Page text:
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Stem Cells Dev. 2015 Jun 1;24(11):1284-96. doi: 10.1089/scd.2014.0540. Epub 2015 Mar 31.

Stem cell-derived systems in toxicology assessment.

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1University of Applied Sciences Northwestern Switzerland, School of Life Sciences, Muttenz, Switzerland.
2iBET, Instituto de Biologia Experimental e Tecnológica, Oeiras, Portugal.
3Instituto de Tecnologia Química e Biológica, Universidade Nova de Lisboa, Oeiras, Portugal.
4Division of Toxicology, Institute for Risk Assessment Sciences (IRAS), Utrecht University, Utrecht, the Netherlands.
5Bayer Pharma AG, Global Drug Discovery-Global Early Development, Wuppertal, Germany.
6European Commission Joint Research Centre, Institute for Health and Consumer Protection, EURL ECVAM, Ispra, Italy.
7BASF SE, Experimental Toxicology and Ecology, Ludwigshafen, Germany.
9Institut for Neurophysiology, University of Cologne, Cologne, Germany.
10Department of Physiology and Pharmacology, Karolinska Institutet, Stockholm, Sweden.
11Division of Physiology, Department of Physiology and Medical Physics, Innsbruck Medical University, Innsbruck, Austria.
12InSphero AG, Schlieren, Switzerland.
13European Partnership for Alternative Approaches to Animal Testing (EPAA), B-Brussels, Belgium.
14Syngenta Ltd., Product Safety, Jealott's Hill International Research Station, Berkshire, United Kingdom.
15Dipartimento di Scienze Biochimiche e Cliniche, Università degli Studi di Milano, Milano, Italy.
16Centro Internazionale per gli Antiparassitari e la Prevenzione Sanitaria, Luigi Sacco Hospital, Milano, Italy.
17F. Hoffmann-La Roche Ltd., Innovation Center Basel, Pharmaceutical Sciences, Basel, Switzerland.
18Pfizer Worldwide Research and Development, Cambridge, Massachusetts.
19Division of Toxicology, Leiden Academic Centre for Drug Research, Leiden University, Leiden, the Netherlands.


Industrial sectors perform toxicological assessments of their potential products to ensure human safety and to fulfill regulatory requirements. These assessments often involve animal testing, but ethical, cost, and time concerns, together with a ban on it in specific sectors, make appropriate in vitro systems indispensable in toxicology. In this study, we summarize the outcome of an EPAA (European Partnership of Alternatives to Animal Testing)-organized workshop on the use of stem cell-derived (SCD) systems in toxicology, with a focus on industrial applications. SCD systems, in particular, induced pluripotent stem cell-derived, provide physiological cell culture systems of easy access and amenable to a variety of assays. They also present the opportunity to apply the vast repository of existing nonclinical data for the understanding of in vitro to in vivo translation. SCD systems from several toxicologically relevant tissues exist; they generally recapitulate many aspects of physiology and respond to toxicological and pharmacological interventions. However, focused research is necessary to accelerate implementation of SCD systems in an industrial setting and subsequent use of such systems by regulatory authorities. Research is required into the phenotypic characterization of the systems, since methods and protocols for generating terminally differentiated SCD cells are still lacking. Organotypical 3D culture systems in bioreactors and microscale tissue engineering technologies should be fostered, as they promote and maintain differentiation and support coculture systems. They need further development and validation for their successful implementation in toxicity testing in industry. Analytical measures also need to be implemented to enable compound exposure and metabolism measurements for in vitro to in vivo extrapolation. The future of SCD toxicological tests will combine advanced cell culture technologies and biokinetic measurements to support regulatory and research applications. However, scientific and technical hurdles must be overcome before SCD in vitro methods undergo appropriate validation and become accepted in the regulatory arena.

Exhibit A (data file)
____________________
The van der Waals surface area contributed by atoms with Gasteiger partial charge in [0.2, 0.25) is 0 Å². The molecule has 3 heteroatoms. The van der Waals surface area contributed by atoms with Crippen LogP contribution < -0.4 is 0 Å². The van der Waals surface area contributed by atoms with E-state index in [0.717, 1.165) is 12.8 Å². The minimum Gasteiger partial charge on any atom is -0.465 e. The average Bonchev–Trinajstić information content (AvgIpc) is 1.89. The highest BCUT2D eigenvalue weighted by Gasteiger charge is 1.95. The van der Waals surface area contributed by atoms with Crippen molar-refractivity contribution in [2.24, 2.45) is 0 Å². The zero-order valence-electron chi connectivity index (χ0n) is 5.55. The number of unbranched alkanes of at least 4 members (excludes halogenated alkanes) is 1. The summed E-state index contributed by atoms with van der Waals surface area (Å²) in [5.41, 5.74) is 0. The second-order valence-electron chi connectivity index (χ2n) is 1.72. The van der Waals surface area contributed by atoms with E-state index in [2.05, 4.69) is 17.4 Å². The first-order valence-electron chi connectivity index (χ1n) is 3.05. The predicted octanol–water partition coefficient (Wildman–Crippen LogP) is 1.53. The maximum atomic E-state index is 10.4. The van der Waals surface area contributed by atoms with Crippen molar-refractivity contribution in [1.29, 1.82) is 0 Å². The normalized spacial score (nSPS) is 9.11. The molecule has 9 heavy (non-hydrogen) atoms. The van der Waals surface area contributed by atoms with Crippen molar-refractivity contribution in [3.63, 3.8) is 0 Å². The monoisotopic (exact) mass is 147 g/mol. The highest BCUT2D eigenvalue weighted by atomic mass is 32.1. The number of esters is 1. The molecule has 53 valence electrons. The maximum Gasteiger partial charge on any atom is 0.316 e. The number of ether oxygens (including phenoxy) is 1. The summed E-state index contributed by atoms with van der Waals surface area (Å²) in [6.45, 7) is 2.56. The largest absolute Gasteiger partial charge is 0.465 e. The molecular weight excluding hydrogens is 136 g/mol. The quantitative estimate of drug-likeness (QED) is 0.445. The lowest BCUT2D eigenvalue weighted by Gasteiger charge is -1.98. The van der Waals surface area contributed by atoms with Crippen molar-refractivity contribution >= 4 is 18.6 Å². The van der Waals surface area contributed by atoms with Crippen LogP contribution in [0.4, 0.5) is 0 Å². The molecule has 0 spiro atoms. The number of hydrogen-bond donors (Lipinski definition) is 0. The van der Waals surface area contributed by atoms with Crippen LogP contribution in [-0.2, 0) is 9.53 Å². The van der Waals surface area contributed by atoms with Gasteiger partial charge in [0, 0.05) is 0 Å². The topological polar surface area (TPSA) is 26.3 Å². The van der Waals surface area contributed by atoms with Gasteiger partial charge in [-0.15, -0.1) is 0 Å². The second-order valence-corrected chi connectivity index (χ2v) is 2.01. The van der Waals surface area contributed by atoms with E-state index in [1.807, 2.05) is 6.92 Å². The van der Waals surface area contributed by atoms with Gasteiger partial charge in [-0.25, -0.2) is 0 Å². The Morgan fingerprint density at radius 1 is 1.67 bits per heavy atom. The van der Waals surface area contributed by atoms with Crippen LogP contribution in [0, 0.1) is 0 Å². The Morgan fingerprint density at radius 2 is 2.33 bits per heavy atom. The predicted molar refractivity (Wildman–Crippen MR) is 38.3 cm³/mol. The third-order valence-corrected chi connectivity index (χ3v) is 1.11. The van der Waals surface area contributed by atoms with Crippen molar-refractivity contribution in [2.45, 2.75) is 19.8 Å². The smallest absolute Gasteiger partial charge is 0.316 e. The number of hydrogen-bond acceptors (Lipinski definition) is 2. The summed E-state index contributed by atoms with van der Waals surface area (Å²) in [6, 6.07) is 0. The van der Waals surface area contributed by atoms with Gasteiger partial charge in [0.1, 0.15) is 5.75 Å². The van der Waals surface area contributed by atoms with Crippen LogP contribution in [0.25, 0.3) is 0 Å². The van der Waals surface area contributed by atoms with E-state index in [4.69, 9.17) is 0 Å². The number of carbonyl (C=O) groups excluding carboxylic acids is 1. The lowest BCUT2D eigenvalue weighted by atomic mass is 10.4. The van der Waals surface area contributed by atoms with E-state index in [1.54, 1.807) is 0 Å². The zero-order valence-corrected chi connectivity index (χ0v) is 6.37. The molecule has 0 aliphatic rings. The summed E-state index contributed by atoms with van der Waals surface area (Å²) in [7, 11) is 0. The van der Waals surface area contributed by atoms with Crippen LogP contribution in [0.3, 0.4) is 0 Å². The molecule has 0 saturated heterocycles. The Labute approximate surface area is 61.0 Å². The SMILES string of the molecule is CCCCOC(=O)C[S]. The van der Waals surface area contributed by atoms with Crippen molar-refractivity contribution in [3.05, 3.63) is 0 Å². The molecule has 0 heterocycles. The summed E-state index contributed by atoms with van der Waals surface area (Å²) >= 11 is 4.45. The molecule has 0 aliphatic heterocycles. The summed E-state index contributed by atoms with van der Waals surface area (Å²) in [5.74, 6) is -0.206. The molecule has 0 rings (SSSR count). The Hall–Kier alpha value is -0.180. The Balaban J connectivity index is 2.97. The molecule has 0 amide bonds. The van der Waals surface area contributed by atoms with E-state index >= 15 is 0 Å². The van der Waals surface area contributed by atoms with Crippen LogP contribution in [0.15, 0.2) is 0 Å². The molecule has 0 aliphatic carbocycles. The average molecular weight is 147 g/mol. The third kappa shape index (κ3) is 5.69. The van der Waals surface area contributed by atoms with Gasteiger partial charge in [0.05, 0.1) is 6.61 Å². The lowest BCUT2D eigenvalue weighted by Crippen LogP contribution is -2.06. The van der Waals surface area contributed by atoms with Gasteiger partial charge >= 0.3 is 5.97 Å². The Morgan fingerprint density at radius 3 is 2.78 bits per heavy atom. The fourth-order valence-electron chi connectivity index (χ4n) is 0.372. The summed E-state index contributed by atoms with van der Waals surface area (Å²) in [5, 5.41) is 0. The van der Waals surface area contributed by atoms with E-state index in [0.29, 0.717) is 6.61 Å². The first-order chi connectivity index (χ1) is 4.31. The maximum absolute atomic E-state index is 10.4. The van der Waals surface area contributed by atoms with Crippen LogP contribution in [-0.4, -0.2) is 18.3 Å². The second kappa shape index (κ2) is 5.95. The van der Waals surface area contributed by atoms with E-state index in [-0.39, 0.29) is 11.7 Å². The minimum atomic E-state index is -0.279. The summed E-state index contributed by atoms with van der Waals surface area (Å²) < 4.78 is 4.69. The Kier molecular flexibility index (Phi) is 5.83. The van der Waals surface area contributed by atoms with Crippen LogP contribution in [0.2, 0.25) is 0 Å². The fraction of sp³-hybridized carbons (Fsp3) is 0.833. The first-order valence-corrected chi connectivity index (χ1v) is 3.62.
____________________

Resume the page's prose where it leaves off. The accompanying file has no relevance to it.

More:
[Indexed for MEDLINE]

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